It had reared up against the setting sun, which was sinking in an entirely appropriate sea of fire.  Or blood.  What did they say?  ‘Red sky at night, shepherd’s delight’?  Not many shepherds were going to be delighted with this.  The first strands of colour from the ever-brightening aurora were starting to dance in the dusky sky.

 

He couldn’t see the head.  Not because it was too high in the sky, although it was, but because he couldn’t recognise anything as a head.  Most things died when you hacked the head off, so it was good to pay attention to that.  It looked like a scaffold, but created by someone who had only ever heard of scaffolds, who might know vaguely of their macabre use, but who had never seen one.  Nevertheless, they’d designed a scaffold big enough for a lot of executions to be carried out in new and interesting ways.  There were legs.  Maybe they were legs.  Everything else was just attached pieces.  Which bit did you cut off to kill it?  He’d no idea.  Neither had Giles, or Buffy, or the slayers, but the girls went bravely into battle anyway.  Giles made Buffy stay a little back, to keep an overview, to watch for the killing spot.  She understood that, and stayed, even if reluctantly.

 

Nureen was the first to strike out at it.  Her sword went straight through, without any apparent effect.  Elaine followed, striking at the same place, with the same result.  It was as if it were there, and not there.  Then a filament of some sort whipped out towards the girls, who sprang to one side.  Angel had a feeling that if there had been contact, there might well have been an effect.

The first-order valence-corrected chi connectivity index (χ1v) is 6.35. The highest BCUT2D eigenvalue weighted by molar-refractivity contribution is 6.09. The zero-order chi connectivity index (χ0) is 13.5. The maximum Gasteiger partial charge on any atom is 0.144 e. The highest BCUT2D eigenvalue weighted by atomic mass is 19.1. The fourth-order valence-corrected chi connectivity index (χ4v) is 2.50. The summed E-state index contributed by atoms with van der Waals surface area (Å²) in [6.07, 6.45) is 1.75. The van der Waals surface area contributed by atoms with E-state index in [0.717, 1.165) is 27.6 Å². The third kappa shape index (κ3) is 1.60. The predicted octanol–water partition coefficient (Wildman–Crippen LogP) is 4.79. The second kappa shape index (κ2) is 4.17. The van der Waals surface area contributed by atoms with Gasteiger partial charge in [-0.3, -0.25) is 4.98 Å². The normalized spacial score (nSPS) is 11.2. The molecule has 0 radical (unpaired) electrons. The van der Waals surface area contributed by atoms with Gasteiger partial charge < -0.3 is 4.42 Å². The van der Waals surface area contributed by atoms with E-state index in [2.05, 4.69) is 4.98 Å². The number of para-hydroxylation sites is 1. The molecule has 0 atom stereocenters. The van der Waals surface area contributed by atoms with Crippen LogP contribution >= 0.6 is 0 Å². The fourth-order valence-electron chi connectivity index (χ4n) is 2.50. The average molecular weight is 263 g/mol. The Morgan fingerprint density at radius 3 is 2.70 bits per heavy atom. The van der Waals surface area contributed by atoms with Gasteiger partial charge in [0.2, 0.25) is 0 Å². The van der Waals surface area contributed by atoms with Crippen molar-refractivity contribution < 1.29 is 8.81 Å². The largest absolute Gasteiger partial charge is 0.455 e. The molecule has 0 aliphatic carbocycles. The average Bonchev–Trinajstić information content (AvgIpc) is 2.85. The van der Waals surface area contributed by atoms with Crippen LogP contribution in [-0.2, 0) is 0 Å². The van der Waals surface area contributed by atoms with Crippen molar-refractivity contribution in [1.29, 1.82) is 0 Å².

At last, mercifully, the sun went down.  All the girls were fully engaged now, still finding that their weapons had no discernible effect, still mainly avoiding the lashing filaments, although some carried great red weals where the creature had caught them a glancing blow.  The ones who had been hit seemed weaker, and the creature seemed to be growing stronger by the moment.

 

Angel scrambled from under his blanket, axe in hand, just as Ella raced onto the scene, red hair flying in the evening breeze.

 

“No, Giles, no!  Get them away!”

 

She was panting, out of breath from her run across the heath, and for a second or two, could manage no more, but Giles called them back.  He turned to Ella, his tone cold.

 

“What don’t I know now, Ella?”

 

“You can’t kill it.  This isn’t a creature that you can slice and dice.  This is a manifestation of the tiniest part of something bigger than you imagine.  Something from beyond the walls.  An avatar.  And it’s feeding on their power.  It’s what the Coven have been facing (it’s what is killing us, she wanted to say).  You have no idea, Rupert, of the amount of magic the slayers have between them.  If the creature clawing at the walls feeds on them, nothing on this earth will be able to hold it back.  We can barely do so now.”

 

“Why didn’t you tell me?”

 

“Could you have done anything about it?”

 

He had the grace to remain silent.  Or perhaps his stony silence was from righteous anger.  Ella turned to Angel.

 

“You must be the one to send it back.  Do you see that area at the top, brighter than all the rest?  That is the place to strike.  It’s a sort of energy centre.  You can hurt it there, send it back to the other side of the wall.”

 

Without a word, Angel took a stronger grip on his axe.  Buffy put her hand out to him, and he squeezed it reassuringly.

 

“No, Angel.  That isn’t the way.”

 

He looked doubtfully at Ella.

 

“It has to be magic.  May I?”

 

She looked expectantly at him.  He had no idea what she meant, but he trusted her, and he nodded acquiescence to whatever she wanted.  She reached up to him, placing her hands on either side of his temples.  Much of her power had gone to Hilda, but there was enough for this.  In any case, this was an old landscape here, with untold reserves of power locked up in it.  It was replenishing her as she stood on it.  Concentrating hard, she gave him what he needed, then reached out to him for the axe.